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dc.contributor.authorHarris-Bridge Gen
dc.contributor.authorYoung Len
dc.contributor.authorHandel Ien
dc.contributor.authorFarish Men
dc.contributor.authorMason Cen
dc.contributor.authorMitchell MAen
dc.contributor.authorHaskell MJen
dc.date.accessioned2018-05-30T12:22:23Z
dc.date.available2018-05-30T12:22:23Z
dc.date.issued2018
dc.identifier.citation237
dc.identifier.urihttps://doi.org/10.1016/j.tvjl.2018.05.008
dc.identifier.urihttp://hdl.handle.net/11262/11458
dc.description.abstractLameness in dairy cattle is a persistent problem, indicating pain caused by underlying disease states and is associated with reduced milk yields. Digital dermatitis is a common cause of lameness. Thermal imaging is a technique that may facilitate early detection of this disease and has the potential for use in automated detection systems. Previous studies with thermal imaging have imaged either the heels or the coronary band of the foot and typically only used the maximum temperature (Max) value as the outcome measure. This study investigated the utility of other statistical descriptors: 90th percentile (90PCT), 95th percentile (95PCT), standard deviation (SD) and coefficient of variation (CoV) and compared the utility of imaging the heel or coronary band. Images were collected from lame and healthy cows using a high-resolution thermal camera. Analyses were done at the cow and foot level. There were significant differences between lame and healthy feet detectable at the heels (95th percentile: P < 0.05; SD: P < 0.05) and coronary band (SD: P < 0.05). Within lame cows, 95PCT values were higher at the heel (P < 0.05) and Max values were higher at the coronary band (P < 0.05) in the lame foot compared to the healthy foot. ROC analysis showed an AUC value of 0.72 for Max temperature and 0.68 for 95PCT at the heels. It was concluded that maximum temperature is the most accurate measure, but other statistical descriptors of temperature can be used to detect lameness. These may be useful in certain contexts, such as where there is contamination. Differentiation of lame from healthy feet was most apparent when imaging the heels.en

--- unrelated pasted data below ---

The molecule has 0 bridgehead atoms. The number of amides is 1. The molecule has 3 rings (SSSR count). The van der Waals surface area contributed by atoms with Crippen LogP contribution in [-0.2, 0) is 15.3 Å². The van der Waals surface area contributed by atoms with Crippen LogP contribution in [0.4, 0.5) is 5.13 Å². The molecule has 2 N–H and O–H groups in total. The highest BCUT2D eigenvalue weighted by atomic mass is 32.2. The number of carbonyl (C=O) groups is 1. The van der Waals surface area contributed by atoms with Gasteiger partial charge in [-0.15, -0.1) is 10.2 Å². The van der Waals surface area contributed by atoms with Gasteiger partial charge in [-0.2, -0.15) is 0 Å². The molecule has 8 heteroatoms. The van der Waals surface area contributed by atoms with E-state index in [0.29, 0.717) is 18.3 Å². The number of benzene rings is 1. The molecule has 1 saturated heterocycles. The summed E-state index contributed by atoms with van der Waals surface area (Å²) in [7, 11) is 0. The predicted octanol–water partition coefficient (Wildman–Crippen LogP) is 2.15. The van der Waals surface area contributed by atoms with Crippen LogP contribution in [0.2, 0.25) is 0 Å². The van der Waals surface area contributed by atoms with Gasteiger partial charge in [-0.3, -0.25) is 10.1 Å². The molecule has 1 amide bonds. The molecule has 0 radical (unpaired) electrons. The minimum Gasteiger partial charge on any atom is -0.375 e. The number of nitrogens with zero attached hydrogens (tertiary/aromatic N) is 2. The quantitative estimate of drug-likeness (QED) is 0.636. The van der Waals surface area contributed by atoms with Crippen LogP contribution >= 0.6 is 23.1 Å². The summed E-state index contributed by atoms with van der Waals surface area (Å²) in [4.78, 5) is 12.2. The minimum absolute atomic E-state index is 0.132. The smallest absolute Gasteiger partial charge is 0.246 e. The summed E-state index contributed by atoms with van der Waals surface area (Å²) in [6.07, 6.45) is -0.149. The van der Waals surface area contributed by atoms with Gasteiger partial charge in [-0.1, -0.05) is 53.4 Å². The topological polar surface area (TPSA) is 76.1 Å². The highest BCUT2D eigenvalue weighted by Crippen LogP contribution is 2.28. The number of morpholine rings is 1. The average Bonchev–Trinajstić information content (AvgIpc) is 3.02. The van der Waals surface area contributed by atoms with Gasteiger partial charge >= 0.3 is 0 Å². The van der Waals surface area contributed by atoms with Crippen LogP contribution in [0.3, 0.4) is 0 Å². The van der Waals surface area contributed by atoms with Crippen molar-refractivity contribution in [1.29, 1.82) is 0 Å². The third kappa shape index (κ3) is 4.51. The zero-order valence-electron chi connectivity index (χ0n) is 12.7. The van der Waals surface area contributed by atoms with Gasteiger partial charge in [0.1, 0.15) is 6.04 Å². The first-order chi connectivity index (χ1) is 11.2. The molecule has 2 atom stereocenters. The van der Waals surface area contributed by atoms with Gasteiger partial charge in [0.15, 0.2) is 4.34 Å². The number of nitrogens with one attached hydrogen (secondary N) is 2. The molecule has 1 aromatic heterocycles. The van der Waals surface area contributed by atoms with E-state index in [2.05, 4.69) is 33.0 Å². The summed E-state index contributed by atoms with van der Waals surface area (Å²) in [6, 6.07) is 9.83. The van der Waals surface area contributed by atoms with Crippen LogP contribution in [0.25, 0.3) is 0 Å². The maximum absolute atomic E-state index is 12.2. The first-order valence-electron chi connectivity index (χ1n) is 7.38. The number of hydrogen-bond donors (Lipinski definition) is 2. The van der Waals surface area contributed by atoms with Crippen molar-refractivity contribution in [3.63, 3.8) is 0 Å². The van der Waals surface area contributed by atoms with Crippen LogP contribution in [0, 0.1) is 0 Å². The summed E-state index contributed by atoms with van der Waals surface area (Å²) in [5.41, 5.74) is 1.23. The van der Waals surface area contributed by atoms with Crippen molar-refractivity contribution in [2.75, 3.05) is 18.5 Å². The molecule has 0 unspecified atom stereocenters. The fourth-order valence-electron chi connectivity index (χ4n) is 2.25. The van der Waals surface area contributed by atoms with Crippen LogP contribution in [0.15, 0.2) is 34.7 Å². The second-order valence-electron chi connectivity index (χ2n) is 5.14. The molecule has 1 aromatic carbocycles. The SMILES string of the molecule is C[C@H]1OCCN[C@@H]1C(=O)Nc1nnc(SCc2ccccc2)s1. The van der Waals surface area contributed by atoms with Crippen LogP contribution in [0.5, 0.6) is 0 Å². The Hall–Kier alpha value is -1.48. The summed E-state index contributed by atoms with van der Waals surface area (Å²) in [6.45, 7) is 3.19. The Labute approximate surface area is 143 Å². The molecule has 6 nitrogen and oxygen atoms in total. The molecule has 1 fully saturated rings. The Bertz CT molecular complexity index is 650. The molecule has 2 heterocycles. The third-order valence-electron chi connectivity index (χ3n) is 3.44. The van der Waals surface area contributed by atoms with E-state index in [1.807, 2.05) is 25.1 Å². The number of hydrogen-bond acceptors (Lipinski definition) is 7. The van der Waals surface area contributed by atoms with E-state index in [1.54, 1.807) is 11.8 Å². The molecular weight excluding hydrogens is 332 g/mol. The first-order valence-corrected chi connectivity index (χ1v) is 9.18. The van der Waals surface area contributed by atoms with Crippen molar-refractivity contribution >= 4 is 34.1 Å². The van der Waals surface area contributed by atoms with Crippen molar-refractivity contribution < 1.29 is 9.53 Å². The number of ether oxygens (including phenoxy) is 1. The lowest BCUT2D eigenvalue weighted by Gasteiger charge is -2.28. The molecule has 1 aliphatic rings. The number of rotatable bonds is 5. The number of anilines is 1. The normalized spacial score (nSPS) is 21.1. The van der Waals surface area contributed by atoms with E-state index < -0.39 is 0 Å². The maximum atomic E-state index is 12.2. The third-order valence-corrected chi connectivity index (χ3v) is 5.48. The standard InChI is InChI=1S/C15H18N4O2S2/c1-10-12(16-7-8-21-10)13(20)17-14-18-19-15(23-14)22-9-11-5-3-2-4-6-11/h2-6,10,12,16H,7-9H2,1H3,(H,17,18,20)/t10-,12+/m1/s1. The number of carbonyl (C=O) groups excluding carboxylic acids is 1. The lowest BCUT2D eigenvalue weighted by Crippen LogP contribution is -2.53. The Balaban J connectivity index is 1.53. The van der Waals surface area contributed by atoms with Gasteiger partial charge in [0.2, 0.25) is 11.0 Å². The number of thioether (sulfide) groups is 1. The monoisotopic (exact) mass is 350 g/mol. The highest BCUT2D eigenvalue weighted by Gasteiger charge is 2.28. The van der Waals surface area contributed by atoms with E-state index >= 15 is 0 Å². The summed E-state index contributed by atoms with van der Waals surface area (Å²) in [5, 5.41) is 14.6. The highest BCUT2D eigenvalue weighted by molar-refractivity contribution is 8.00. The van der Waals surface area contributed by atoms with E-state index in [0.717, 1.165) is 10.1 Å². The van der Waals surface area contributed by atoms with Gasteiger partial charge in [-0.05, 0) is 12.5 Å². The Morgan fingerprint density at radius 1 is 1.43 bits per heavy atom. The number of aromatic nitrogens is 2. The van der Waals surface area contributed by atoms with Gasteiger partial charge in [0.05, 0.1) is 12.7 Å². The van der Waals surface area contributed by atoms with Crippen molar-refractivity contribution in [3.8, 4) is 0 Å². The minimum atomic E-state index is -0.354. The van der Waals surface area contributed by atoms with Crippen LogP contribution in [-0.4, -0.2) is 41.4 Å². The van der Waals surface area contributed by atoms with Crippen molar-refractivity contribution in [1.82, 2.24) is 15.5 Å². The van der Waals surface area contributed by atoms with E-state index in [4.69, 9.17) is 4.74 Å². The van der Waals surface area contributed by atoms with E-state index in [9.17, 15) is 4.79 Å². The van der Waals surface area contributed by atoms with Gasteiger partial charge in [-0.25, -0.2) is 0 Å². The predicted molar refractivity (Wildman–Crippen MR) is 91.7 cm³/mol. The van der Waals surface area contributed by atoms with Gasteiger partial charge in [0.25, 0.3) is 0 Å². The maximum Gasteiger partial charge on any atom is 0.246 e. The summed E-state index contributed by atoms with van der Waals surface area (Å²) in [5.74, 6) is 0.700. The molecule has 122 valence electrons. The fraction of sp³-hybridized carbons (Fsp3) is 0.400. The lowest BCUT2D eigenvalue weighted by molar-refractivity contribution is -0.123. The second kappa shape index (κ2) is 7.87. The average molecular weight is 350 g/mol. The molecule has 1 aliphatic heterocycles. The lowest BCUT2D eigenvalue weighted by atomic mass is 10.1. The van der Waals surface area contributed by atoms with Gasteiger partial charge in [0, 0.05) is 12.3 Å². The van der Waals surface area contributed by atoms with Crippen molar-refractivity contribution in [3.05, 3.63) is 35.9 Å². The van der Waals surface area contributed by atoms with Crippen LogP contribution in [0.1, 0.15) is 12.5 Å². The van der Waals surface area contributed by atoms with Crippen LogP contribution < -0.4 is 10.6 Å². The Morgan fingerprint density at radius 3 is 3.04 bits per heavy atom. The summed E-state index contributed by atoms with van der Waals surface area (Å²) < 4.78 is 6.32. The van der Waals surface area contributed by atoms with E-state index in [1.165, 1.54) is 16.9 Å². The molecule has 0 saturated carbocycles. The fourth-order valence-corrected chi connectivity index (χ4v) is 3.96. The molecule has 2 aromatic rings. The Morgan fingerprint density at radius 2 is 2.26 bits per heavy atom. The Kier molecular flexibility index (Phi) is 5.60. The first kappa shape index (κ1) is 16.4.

dc.description.sponsorshipScottish Government RESAS Strategic Research Programme (WP6.3)en
dc.language.isoenen
dc.relation.isformatof14870en
dc.relation.ispartofThe Veterinary Journalen
dc.rightsCopyright © 2018 Elsevier Ltd. All rights reserved. This manuscript version is made available after the end of the 12 month embargo period under the CC-BY-NC-ND 4.0 license http://creativecommons.org/licenses/by-nc-nd/4.0/
dc.subjectLamenessen
dc.subjectDairy cattleen
dc.subjectThermal imagingen
dc.subjectDisease detectionen
dc.titleThe use of infrared thermography for detecting digital dermatitis in dairy cattle: What is the best measure of temperature and foot location to use?en
dc.typeArticleen
dc.description.versionAccepted manuscript
dc.extent.pageNumbers26-33
rioxxterms.publicationdate2018-05-28
rioxxterms.typeJournal Article/Reviewen
dcterms.dateAccepted2018-05-24
refterms.accessExceptionNAen
refterms.dateDeposit2018-05-30
refterms.dateEmbargoEnd2019-05-28
refterms.dateFreeToDownload2019-05-28
refterms.dateFreeToRead2019-05-28
refterms.dateToSearch2019-05-28
refterms.depositExceptionNAen
refterms.panelUnspecifieden
refterms.technicalExceptionNAen
refterms.versionNAen


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